NYFIGHTS Prospect Watch: Rhiannon Dixon
Rhiannon Dixon is far from a household name.
She is a domestic-level U.K. fighter in the women’s lightweight division trained by the former world champion, Anthony Crolla. The advent of women’s boxing largely brought on by the financial viability that Katie Taylor provided to be successful has set forth a slew of new stories from a feminine perspective we haven’t seen unearthed.
Earlier this year, I talked about Kim Clavel, a COVID-19 E.R. nurse, who has gone on to fight for a world title and became a draw in Canada. Now let’s talk about Rhiannon Dixon, a lightweight, who is also a pharmacist.
Most interestingly enough, the 8-0 Dixon seems to see herself as a healer, not a hurter, as most boxers tend to have a real mean spirit deep within them. You can tell from this quote below, how thoughtful Dixon is.
“I don't think it's appropriate to be on a ward with a swollen eye or cuts to the face, trying to advise someone on their health,” said the fighter to the BBC last week. “But I'm really good at make-up so I can kind of get away with it.”
Dixon thinks about others a lot, a trait I would say is void in a lot of top athletes, but especially top boxers.
“I don't know how I feel about that. I'd rather not think about it. I don't like hurting people, but I have to block all that out when I'm in the ring,” she said when speaking to the BBC.
Dixon stopped Vicky Wilkinson in the tenth round for the commonwealth title this past weekend on a Matchroom Boxing card from M&S Bank Arena, in Liverpool, England. Yet, her reasoning for even boxing is both inspiring and makes me feel old in the same breath. She saw Ronda Rousey and felt inspired by the unapologetic superstar, while she was at Manchester University, studying to be a pharmacist. It appears that Dixon was drawn to Rousey being a badass, but also being unapologetically feminine in every regard that Dixon felt like she could relate to the cultural icon, Rousey.
This prompted Dixon to go to the gym; initially, she wanted to do MMA, like Rousey.
“…the gym said if you haven't done any combat sport before, try boxing and we'll go from there,” reflected Dixon to the BBC. “There's not much of a diverse pool in white-collar boxing, so once you've kept beating the same girls then you're like where do I go from there?”
Dixon outgrew the sheltered and capped ceiling of white-collar boxing and fitness boot camps that most take solace in. Once she got a taste for the sport, she wanted to experience the next tier.
When Dixon’s friend decided to turn professional, Dixon opted to do so as well. The manager that represented both of them reached out to former world champion Anthony Crolla, who had a rough night prior.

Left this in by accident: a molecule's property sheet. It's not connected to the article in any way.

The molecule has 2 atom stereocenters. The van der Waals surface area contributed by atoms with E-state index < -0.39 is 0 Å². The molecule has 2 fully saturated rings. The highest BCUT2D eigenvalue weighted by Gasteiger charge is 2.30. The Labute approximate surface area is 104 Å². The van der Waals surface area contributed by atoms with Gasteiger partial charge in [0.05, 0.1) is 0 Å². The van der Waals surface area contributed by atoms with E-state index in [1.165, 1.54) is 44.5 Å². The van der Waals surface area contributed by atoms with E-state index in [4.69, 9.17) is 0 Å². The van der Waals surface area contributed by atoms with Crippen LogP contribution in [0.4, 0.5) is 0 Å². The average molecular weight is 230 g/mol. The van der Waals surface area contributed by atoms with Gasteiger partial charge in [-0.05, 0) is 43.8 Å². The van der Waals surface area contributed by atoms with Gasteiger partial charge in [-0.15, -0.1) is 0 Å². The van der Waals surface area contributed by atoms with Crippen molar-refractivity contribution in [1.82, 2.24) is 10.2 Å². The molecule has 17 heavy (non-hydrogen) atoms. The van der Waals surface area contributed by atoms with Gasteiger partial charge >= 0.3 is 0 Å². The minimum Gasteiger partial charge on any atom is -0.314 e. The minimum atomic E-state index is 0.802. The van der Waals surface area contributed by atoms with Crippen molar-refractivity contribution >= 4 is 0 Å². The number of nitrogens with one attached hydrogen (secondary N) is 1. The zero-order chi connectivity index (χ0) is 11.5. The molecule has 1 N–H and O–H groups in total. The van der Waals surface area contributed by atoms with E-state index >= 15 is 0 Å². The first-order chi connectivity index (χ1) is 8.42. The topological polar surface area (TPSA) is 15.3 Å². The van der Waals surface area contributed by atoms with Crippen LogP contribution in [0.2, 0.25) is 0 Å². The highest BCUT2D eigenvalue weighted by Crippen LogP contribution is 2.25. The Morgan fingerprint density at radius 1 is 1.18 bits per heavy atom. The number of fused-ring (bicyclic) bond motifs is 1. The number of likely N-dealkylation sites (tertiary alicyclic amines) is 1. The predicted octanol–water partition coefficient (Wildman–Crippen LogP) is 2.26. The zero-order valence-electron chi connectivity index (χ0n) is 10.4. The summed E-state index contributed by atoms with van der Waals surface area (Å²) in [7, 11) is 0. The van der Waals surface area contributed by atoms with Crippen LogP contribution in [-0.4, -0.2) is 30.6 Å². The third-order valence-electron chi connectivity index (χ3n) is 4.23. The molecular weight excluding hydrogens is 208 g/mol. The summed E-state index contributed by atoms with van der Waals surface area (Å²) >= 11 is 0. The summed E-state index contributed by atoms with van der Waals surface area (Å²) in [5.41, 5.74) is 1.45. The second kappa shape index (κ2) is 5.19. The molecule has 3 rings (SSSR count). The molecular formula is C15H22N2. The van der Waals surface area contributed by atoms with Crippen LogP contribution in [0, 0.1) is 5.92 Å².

“I was a bit hungover and vulnerable. So I said I'd do a session with them when I'm back. My plan was to help them out until they found a coach – and now here I am,” said Crolla to the BBC. “Rhiannon was a rough diamond who needed polishing up a bit but someone who had no amateur experience. I was so excited to work with her.”
That is the thing. We often talk of fighters with little experience—Dixon had no amateur experience. She is highly educated, and didn’t need to box. She just enjoyed the grind and during COVID-19, Dixon put boxing on the back burner as she worked as a pharmacist, assisting in Intensive Therapy Units. Once sanctions eased back, she spoke candidly.
“I had to tell myself that pharmacy is always there for me for the rest of my life, but I can't be a 60-year-old boxer,” said Dixon as she stated that she is all in on boxing for the time being.
With the looks of a model, and the brains of a doctor, now she needs the right politician to maneuver her to the top of the sport, and her commitment to hard work to take her as far as she can go.
Dixon is seemingly set as she has a career to fall back on. She can go back to her full-time day job of being a pharmacist if need be. Dixon is the living embodiment of living the dream.
“I literally came from white-collar boxing. I always say these lot should be beating me, really,” Dixon stated. “Other people may say without boxing they don't know what they'd do, but I'm literally just doing it for the love of the sport, the love of training, and the love of fighting.”
Though Katie Taylor holds the undisputed title when Taylor steps away from the sport, it is not unthinkable that Dixon could one day see herself in a world title fight, given her compelling story and her demeanor. But how far she goes is up to her, and her alone – essentially.